Whether you’re pro- or anti-Facebook, you certainly can’t accuse the social network of ignoring its issues. Continuing to hammer away at its potential shortfall in advertising revenue, Facebook will introduce a new service called Facebook Exchange, which will allow advertisers to bid in real-time for ads on the social network, according to reports.
Bloomberg reported that Facebook Exchange will launch within weeks, and the service will allow advertisers to target specific types of Facebook users based on their browsing histories with pricing to be based on cost per thousand viewers, and spots to be sold via third-party technology partners.
TechCrunch pointed out that Facebook Exchange covers traditional Facebook sidebar ads, but not sponsored stories or mobile, and it offered this guide to how Facebook Exchange will work:
- A user visits a travel site that hired a demand-side platform (one of the third-party technology partners listed below) supporting Facebook Exchange.
- A cookie is dropped on that user’s computer, typically when they have shown purchase intent.
- If the user fails to make a purchase, or the advertiser wants to market to them more, the DSP contacts Facebook and gives them that user’s anonymous user ID.
- The advertiser pre-loads creative for ads targeting that user.
- When the user visits Facebook, the social network recognizes the cookie dropped by the DSP.
- The DSP is notified and allowed to make a real-time bid to show the user ads.
- The DSPs with the highest bids get their highly targeted ads shown to the user.
- If the user disapproves of being shown the ad and clicks on the X button, the user is shown a link to the DSP, where he or she can opt out of future Facebook Exchange ads.
Examples of what types of ads will be offered via Facebook Exchange included:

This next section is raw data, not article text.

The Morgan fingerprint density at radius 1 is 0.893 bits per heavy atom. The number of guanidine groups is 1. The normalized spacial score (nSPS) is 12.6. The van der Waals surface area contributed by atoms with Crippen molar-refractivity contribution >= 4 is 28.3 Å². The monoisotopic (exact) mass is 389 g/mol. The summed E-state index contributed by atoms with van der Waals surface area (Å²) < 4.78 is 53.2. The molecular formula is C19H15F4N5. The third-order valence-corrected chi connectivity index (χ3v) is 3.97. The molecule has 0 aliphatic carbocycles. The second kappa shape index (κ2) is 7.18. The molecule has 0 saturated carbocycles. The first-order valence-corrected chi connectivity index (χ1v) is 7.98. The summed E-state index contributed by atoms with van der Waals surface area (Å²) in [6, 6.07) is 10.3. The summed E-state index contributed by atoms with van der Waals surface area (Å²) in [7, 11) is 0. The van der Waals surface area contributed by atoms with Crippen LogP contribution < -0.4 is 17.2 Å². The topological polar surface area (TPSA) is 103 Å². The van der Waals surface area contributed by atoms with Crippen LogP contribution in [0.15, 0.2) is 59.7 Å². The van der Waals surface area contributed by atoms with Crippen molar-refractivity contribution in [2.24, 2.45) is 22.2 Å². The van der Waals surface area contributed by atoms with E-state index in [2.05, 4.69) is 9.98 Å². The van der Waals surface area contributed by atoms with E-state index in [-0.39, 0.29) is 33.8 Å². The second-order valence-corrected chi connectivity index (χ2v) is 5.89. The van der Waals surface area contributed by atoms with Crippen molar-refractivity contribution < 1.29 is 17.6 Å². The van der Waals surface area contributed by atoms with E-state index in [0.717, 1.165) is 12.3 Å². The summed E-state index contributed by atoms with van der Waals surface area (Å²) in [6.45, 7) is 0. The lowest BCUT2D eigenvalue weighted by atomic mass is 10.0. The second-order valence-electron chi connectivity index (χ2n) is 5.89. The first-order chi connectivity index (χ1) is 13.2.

- Users who have done research in preparation for a potential trip to Hawaii will be served ads promoting Hawaiian hotels.
- A sports apparel company seeking to reach fans on Facebook in the moments after the last game of the National Basketball Association Finals could prepare ads highlight the Miami Heat and Oklahoma City Thunder and choose which one to run depending on who wins the game.
- Ford could drop a cookie on a user who looks at the new Escape SUV on its website, but doesn’t request a local quote, and the automaker could then bid to show that user ads stating, “Ford Escape: Just $21,000,″ which would be more relevant to that users than generic Ford ads showing other vehicles he or she might not be interested in.
Facebook’s third-party partners in Facebook Exchange will include TellApart, Turn, Triggit, DataXu, MediaMath, AppNexus, The Trade Desk, and AdRoll, Facebook Spokeswoman Annie Ta told Bloomberg.
eMarketer said Facebook already leads the overall U.S. display ad market with a 14 percent share in 2011, up from 11.5 percent in 2010 and expected to climb to 16.8 percent in 2012. In contrast, eMarketer expects Google‘s share to reach 16.5 percent in 2012, up from 13.8 percent in 2011 and 12.1 percent in 2010.
According to eMarketer, the overall U.S. display advertising market — which includes spending on ads bought through real-time bidding systems — grew 25.2 percent to $12.4 billion in 2011, and will rise to $15.39 billion in 2012.
Readers: Do you think Facebook users will balk at having to go through the social network’s third-party partners in Facebook Exchange to opt out of these ads, rather than being able to do so within the Facebook environment?
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